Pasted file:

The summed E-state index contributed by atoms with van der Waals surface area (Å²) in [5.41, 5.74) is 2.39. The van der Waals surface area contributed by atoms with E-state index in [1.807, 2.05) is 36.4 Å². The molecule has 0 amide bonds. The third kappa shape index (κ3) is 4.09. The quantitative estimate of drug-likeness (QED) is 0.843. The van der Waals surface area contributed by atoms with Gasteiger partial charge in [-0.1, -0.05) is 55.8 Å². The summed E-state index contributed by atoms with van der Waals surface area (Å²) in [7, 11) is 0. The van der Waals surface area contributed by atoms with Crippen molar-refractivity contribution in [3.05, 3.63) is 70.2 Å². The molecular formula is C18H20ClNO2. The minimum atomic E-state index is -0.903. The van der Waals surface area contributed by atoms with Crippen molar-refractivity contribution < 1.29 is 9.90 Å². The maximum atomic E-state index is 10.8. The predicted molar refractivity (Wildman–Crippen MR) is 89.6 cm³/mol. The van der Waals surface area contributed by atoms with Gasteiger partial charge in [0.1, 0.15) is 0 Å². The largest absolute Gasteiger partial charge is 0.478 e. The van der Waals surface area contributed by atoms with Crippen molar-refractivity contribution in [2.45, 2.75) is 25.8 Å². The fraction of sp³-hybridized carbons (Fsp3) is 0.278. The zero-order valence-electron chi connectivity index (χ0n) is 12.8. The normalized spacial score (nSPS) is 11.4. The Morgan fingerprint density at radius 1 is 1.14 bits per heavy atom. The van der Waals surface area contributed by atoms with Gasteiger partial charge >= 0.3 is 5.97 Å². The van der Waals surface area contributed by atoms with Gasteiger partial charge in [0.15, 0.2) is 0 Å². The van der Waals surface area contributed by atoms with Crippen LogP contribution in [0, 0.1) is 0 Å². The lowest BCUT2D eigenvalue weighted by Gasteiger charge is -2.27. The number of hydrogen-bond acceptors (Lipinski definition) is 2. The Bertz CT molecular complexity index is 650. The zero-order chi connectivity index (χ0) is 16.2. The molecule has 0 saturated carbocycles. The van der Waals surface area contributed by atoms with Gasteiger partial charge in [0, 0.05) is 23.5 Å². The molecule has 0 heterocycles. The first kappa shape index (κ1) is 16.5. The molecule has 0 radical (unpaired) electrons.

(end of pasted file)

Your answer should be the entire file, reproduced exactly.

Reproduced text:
The summed E-state index contributed by atoms with van der Waals surface area (Å²) in [5.41, 5.74) is 2.39. The van der Waals surface area contributed by atoms with E-state index in [1.807, 2.05) is 36.4 Å². The molecule has 0 amide bonds. The third kappa shape index (κ3) is 4.09. The quantitative estimate of drug-likeness (QED) is 0.843. The van der Waals surface area contributed by atoms with Gasteiger partial charge in [-0.1, -0.05) is 55.8 Å². The summed E-state index contributed by atoms with van der Waals surface area (Å²) in [7, 11) is 0. The van der Waals surface area contributed by atoms with Crippen molar-refractivity contribution in [3.05, 3.63) is 70.2 Å². The molecular formula is C18H20ClNO2. The minimum atomic E-state index is -0.903. The van der Waals surface area contributed by atoms with Crippen molar-refractivity contribution < 1.29 is 9.90 Å². The maximum atomic E-state index is 10.8. The predicted molar refractivity (Wildman–Crippen MR) is 89.6 cm³/mol. The van der Waals surface area contributed by atoms with Gasteiger partial charge in [0.1, 0.15) is 0 Å². The largest absolute Gasteiger partial charge is 0.478 e. The van der Waals surface area contributed by atoms with Crippen molar-refractivity contribution in [2.45, 2.75) is 25.8 Å². The fraction of sp³-hybridized carbons (Fsp3) is 0.278. The zero-order valence-electron chi connectivity index (χ0n) is 12.8. The normalized spacial score (nSPS) is 11.4. The Morgan fingerprint density at radius 1 is 1.14 bits per heavy atom. The van der Waals surface area contributed by atoms with Gasteiger partial charge >= 0.3 is 5.97 Å². The van der Waals surface area contributed by atoms with Gasteiger partial charge in [0.15, 0.2) is 0 Å². The van der Waals surface area contributed by atoms with Crippen LogP contribution in [0, 0.1) is 0 Å². The lowest BCUT2D eigenvalue weighted by Gasteiger charge is -2.27. The number of hydrogen-bond acceptors (Lipinski definition) is 2. The Bertz CT molecular complexity index is 650. The zero-order chi connectivity index (χ0) is 16.2. The molecule has 0 saturated carbocycles. The van der Waals surface area contributed by atoms with Gasteiger partial charge in [0, 0.05) is 23.5 Å². The molecule has 0 heterocycles. The first kappa shape index (κ1) is 16.5. The molecule has 0 radical (unpaired) electrons.